16: Law School at Forty

16: Law School at Forty

From Chicken Soup for the Soul: The Empowered Woman

Law School at Forty

Courage is doing what you’re afraid to do. There can be no courage unless you’re scared.

~Eddie Rickenbacker

“May it please the court.” Those words are enough to strike terror into the hearts of most attorneys I know. They are the first words you speak when you address the Wisconsin Supreme Court in an oral argument. The words are ritual, as standardized and formulaic as Kabuki theatre. And I was about to say them myself… if I didn’t faint first.

I have a framed photo on my desk at work. It dates from perhaps a year before I started law school at the age of forty, and only a few months before I would break my back in a horse-jumping accident, spend three painful months in a body cast, and have the world as I knew it divide into “before” and “after.”

In the photo, I’m standing in a winter woods, with my four children gathered around me. They range, in that picture, from about three years old to thirteen. We are surrounded by pristine snow and bare trees, and framed in a pretty fieldstone archway. I am beaming, and my entire universe revolves around keeping them warm and out of harm’s way. If someone had walked up to me then and told me that in a few years I would not only be a criminal prosecutor but find myself arguing cases before the state supreme court, I would have given them the same look as if they’d told me I was really the Queen of England. I might have smiled pleasantly, rolled my eyes… and then called the police.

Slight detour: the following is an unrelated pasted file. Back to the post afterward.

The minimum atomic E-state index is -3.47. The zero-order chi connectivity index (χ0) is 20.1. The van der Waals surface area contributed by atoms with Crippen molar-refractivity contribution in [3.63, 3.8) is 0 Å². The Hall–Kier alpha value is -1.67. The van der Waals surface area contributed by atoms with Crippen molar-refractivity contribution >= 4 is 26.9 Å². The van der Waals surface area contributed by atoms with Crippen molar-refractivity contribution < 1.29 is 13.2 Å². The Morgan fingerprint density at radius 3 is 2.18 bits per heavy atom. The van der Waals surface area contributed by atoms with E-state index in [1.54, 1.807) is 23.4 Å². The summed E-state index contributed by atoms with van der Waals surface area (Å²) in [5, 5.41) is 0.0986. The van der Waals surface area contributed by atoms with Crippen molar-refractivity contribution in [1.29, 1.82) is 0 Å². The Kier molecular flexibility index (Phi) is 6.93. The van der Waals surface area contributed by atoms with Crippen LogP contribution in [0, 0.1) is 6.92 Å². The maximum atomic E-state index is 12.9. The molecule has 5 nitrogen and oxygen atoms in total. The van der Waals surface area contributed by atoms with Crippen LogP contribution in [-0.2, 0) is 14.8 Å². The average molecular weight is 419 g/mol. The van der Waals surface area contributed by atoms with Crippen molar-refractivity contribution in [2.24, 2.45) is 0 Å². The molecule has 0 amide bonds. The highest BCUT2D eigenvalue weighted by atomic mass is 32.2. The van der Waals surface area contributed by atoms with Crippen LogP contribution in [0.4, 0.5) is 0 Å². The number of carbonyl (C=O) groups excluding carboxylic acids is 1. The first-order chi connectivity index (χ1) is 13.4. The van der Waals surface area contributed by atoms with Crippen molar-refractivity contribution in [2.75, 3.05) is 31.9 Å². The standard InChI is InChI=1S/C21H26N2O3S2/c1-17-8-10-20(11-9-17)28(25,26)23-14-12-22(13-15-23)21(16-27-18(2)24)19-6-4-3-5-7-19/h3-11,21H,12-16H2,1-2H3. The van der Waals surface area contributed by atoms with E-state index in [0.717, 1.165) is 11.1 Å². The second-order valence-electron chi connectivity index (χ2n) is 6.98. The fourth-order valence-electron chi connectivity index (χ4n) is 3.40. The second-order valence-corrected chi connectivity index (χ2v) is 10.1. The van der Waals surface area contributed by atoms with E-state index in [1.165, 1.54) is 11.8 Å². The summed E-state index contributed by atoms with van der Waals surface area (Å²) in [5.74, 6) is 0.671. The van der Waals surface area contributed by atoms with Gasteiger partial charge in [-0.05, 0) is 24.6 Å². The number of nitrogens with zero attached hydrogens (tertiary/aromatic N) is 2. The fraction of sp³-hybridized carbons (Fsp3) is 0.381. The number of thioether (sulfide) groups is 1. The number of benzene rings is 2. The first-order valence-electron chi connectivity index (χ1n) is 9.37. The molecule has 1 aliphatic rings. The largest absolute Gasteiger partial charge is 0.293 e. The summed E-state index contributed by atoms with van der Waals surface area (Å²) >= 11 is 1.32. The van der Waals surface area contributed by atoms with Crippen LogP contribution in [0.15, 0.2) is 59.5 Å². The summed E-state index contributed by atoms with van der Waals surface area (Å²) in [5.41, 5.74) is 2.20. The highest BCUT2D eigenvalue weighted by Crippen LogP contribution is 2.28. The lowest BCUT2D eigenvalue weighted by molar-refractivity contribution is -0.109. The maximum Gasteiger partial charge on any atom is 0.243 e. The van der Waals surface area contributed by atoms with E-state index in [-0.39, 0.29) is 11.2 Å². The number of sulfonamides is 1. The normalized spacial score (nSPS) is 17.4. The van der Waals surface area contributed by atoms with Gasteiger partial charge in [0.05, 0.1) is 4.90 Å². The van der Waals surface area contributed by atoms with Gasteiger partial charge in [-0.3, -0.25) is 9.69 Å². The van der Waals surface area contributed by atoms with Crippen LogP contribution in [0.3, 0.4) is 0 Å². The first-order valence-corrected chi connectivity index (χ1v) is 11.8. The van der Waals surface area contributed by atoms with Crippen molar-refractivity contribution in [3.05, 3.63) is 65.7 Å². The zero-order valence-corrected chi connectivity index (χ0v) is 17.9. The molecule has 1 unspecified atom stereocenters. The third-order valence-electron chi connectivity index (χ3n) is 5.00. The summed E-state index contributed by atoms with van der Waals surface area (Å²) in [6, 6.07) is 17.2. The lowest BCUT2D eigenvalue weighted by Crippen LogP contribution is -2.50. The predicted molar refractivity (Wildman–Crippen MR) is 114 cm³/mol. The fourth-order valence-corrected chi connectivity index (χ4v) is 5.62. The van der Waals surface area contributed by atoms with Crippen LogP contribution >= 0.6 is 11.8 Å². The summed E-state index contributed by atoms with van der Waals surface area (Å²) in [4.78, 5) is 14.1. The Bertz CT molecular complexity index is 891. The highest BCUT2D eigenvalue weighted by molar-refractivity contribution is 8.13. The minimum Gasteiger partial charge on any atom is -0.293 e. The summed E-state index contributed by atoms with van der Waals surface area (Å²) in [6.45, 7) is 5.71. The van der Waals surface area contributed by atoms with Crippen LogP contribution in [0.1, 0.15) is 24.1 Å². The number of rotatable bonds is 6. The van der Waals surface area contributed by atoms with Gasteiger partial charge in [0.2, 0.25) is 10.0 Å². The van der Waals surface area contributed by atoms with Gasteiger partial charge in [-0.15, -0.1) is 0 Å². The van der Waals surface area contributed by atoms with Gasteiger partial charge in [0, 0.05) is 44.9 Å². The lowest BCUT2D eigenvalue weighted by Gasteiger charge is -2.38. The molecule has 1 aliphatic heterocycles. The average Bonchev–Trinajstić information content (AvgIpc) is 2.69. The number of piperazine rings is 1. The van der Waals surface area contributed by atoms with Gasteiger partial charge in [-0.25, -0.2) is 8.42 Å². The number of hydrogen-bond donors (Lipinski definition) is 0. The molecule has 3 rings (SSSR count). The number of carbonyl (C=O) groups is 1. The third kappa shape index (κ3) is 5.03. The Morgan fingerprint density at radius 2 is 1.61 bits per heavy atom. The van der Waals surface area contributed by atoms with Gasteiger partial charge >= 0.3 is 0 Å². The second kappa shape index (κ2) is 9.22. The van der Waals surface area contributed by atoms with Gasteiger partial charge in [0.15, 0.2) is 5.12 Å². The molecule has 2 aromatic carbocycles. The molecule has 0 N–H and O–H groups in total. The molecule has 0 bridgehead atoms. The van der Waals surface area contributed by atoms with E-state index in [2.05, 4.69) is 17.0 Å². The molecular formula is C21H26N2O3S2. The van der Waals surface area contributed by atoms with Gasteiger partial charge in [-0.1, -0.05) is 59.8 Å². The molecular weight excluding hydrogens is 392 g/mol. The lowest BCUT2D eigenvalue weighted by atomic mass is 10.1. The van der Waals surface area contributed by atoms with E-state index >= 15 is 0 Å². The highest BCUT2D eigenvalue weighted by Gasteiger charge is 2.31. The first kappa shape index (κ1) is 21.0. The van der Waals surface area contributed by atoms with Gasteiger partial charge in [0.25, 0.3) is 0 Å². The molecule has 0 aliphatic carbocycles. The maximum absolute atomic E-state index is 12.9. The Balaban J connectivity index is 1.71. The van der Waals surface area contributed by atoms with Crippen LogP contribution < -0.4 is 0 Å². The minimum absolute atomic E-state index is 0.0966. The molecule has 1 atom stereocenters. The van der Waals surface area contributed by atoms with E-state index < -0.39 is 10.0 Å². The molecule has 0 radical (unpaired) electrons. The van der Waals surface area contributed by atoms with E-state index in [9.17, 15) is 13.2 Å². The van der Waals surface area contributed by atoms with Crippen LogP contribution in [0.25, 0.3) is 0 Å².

But fate had other plans. Barely a year after I was lifted off the sandy soil of a riding arena on a backboard and loaded into an ambulance, my youngest son started kindergarten — and I started as one of the first official part-time students enrolled at Marquette University Law School.

Only days later, an oppressive cloud of pessimism and self-doubt descended on me during orientation as I sat, surrounded by dozens of my fellow law students, who were young enough to be my children. What was I thinking? How could I possibly compete with kids who could close the law library every night and then go out for drinks and debate legal theory over pitchers of beer? I had four kids, a dog, two elderly horses, and a marriage that was on the verge of collapse.